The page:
The Future of Heart Disease Treatment: How Gene Editing Could Change Everything

Posted on February 23, 2024

Can gene editing cure heart disease? For many years, this has reigned as the leading cause of death worldwide, being responsible for about 32% of all fatalities across the globe. However, researchers are now experimenting with a field of science that might help us change all that. With Cardiovascular illnesses claiming 1 in 5 deaths in America alone, researchers have strong reason to believe that genetic editing might just be the future of heart disease treatment that helps to nip the problem in the bud, rather than taking action after the fact. In this article, we take a closer look at gene editing and what it brings to the table.

 Heart Disease Gene Editing

What’s gene editing in the first place?

Before we get into the heart of this article, let’s first of all lay the record straight. Gene editing involves the manipulation of genetic material, mostly being the deoxyribonucleic acid (DNA), of an organism.

This genetic alternation can occur in the form of:

1.Deleting a DNA sequence or parts of it
2.Replacing a DNA sequence or parts of it
3.Inserting an entirely new DNA sequence

That being said, there are various types of genome or gene editing technologies or techniques, but the most common one is called CRISPR, which is short for Clustered Regularly Interspaced Short Palindromic Repeats.

How gene editing could be a game changer

Rectifying heart damage

Due to restricting blood flow to the heart, many heart diseases result in tissue damage caused by extended periods of oxygen and nutrient deprivation. Oftentimes, this damage manifests as scars on the heart tissue, which take anywhere from a couple of weeks to many months to heal depending on the severity of the damage.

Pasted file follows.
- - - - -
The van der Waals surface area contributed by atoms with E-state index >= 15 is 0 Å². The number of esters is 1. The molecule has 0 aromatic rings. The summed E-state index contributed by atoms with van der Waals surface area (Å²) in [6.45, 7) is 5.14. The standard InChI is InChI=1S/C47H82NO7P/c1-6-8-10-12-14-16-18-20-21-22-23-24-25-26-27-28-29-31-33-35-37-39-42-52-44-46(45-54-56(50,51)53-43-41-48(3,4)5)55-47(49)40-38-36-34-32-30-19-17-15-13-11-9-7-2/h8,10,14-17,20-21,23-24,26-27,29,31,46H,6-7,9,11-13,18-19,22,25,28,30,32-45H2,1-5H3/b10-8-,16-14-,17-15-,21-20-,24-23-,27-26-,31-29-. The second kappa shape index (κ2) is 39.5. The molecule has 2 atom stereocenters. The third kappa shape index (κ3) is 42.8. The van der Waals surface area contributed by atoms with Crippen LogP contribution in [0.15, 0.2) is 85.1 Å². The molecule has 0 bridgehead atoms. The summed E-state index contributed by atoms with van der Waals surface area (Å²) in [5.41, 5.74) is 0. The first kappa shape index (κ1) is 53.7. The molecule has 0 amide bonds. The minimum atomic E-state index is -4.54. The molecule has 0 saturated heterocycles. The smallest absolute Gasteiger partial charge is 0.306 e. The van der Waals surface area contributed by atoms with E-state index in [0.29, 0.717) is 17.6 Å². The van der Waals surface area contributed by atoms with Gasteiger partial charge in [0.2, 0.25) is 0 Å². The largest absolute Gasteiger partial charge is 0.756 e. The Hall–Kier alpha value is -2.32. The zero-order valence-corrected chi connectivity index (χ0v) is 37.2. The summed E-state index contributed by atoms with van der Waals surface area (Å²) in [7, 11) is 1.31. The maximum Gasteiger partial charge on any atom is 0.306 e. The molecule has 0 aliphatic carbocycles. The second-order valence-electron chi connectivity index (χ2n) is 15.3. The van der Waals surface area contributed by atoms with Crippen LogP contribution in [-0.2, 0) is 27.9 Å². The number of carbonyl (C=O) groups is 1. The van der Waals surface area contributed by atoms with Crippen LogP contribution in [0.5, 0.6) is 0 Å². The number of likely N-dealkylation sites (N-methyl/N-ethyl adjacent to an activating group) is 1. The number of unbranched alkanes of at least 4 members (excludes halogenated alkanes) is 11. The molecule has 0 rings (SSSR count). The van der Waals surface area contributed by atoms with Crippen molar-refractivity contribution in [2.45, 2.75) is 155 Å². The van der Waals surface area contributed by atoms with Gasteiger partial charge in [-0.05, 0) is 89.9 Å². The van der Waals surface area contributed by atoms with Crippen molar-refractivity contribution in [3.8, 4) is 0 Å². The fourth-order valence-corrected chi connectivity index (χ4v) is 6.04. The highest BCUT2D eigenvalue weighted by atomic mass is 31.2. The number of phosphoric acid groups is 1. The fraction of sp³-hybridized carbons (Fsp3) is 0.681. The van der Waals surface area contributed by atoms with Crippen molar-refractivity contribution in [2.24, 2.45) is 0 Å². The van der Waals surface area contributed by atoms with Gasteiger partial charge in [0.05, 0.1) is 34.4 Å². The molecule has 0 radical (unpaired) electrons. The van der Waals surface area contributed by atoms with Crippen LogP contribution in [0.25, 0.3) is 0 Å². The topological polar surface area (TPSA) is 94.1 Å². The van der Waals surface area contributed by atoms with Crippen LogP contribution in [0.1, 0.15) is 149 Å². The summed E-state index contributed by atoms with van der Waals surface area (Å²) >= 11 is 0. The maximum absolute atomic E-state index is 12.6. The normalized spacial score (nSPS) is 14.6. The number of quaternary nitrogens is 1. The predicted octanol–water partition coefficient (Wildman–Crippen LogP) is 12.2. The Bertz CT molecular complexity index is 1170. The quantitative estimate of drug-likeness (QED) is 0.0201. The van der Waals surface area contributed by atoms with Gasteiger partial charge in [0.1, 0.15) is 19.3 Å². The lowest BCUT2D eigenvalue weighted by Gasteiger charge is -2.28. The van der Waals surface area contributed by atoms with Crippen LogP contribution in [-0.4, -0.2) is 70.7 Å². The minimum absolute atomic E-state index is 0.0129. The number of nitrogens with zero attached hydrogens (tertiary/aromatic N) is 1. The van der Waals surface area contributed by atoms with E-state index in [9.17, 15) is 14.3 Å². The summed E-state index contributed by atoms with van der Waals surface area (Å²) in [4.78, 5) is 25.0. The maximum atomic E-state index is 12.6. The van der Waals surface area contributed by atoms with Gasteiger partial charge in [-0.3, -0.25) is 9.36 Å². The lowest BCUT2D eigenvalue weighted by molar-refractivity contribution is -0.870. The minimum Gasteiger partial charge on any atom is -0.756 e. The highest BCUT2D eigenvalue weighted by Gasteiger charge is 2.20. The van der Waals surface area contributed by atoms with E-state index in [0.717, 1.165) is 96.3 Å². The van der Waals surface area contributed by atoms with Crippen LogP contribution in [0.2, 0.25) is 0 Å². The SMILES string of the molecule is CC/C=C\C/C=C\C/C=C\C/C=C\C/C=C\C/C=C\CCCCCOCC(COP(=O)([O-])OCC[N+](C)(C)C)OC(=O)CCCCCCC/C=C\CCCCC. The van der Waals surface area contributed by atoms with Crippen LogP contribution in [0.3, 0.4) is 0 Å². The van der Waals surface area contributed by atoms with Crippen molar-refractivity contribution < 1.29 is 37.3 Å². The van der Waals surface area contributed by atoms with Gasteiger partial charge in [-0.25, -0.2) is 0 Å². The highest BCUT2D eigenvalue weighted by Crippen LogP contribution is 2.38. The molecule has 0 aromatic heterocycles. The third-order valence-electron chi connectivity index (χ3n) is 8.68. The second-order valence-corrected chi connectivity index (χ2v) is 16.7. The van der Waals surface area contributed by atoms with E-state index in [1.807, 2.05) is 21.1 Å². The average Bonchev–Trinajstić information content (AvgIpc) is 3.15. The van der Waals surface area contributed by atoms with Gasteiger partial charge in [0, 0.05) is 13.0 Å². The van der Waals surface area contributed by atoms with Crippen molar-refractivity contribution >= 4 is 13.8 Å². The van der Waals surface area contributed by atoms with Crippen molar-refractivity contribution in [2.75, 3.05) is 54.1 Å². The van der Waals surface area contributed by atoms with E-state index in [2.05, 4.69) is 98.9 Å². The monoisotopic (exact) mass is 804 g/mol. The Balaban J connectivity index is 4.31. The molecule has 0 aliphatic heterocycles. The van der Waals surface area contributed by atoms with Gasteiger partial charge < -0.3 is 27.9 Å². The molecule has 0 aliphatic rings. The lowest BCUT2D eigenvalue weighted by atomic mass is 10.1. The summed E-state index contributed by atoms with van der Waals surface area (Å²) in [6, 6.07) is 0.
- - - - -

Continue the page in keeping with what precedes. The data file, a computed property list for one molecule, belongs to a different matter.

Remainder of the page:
Gene editing might just help improve this heart mending process, by accelerating the tissue restoration process after a significant cardiovascular event such as a heart attack or stroke, for example.

Limiting cardiac dysfunction after ischemic injury

Heart attacks can have varying effects on individuals. In the most severe cases, the heart might completely stop and is unable to kick back up again, which can lead to sudden cardiac arrest that can be potentially fatal.

Gene editing might be particularly useful when it comes to restoring heart function in cases of IRI or ischemia-reperfusion IRI where, in the past, the patient may be considered to be beyond the point of return. This happens when ischemic heart tissues regain function but they then become dysfunctional or experience accelerated cellular death. In some cases, the damage can be so severe to the point that it is irreversible.

According to a PubMed study featuring animal subjects, researchers were able to restore cardiovascular function in mice after IRI by injecting a genetic reagent that suppressed the CAMKII gene. While the same results haven’t been replicated in human trials, they still show great potential for what it could do.

Preventing heart disease

Gene editing has already been put to work in terms of making subjects more disease-resistant. In a study conducted by Uruguay’s Pasteur Institute, researchers were able to leverage CRISPR technologies to make animals more resistant to respiratory diseases such as: